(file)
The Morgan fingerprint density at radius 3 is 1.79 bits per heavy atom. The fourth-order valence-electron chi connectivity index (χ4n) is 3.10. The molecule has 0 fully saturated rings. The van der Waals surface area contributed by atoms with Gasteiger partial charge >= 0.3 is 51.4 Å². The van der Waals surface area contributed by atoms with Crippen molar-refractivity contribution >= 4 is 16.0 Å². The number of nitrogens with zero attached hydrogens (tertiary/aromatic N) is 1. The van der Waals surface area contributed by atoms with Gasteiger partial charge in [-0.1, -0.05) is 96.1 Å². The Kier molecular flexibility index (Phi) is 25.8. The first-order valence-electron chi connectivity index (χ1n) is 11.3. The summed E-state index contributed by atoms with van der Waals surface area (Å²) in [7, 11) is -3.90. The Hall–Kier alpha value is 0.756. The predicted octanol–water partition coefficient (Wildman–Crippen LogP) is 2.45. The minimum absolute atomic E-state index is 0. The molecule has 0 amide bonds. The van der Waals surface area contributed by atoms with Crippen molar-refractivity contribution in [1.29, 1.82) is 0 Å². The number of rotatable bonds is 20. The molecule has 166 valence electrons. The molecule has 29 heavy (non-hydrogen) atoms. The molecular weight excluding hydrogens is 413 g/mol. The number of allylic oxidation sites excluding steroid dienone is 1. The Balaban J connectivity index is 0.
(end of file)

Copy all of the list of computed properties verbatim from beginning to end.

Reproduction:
The Morgan fingerprint density at radius 3 is 1.79 bits per heavy atom. The fourth-order valence-electron chi connectivity index (χ4n) is 3.10. The molecule has 0 fully saturated rings. The van der Waals surface area contributed by atoms with Gasteiger partial charge >= 0.3 is 51.4 Å². The van der Waals surface area contributed by atoms with Crippen molar-refractivity contribution >= 4 is 16.0 Å². The number of nitrogens with zero attached hydrogens (tertiary/aromatic N) is 1. The van der Waals surface area contributed by atoms with Gasteiger partial charge in [-0.1, -0.05) is 96.1 Å². The Kier molecular flexibility index (Phi) is 25.8. The first-order valence-electron chi connectivity index (χ1n) is 11.3. The summed E-state index contributed by atoms with van der Waals surface area (Å²) in [7, 11) is -3.90. The Hall–Kier alpha value is 0.756. The predicted octanol–water partition coefficient (Wildman–Crippen LogP) is 2.45. The minimum absolute atomic E-state index is 0. The molecule has 0 amide bonds. The van der Waals surface area contributed by atoms with Crippen molar-refractivity contribution in [1.29, 1.82) is 0 Å². The number of rotatable bonds is 20. The molecule has 166 valence electrons. The molecule has 29 heavy (non-hydrogen) atoms. The molecular weight excluding hydrogens is 413 g/mol. The number of allylic oxidation sites excluding steroid dienone is 1. The Balaban J connectivity index is 0.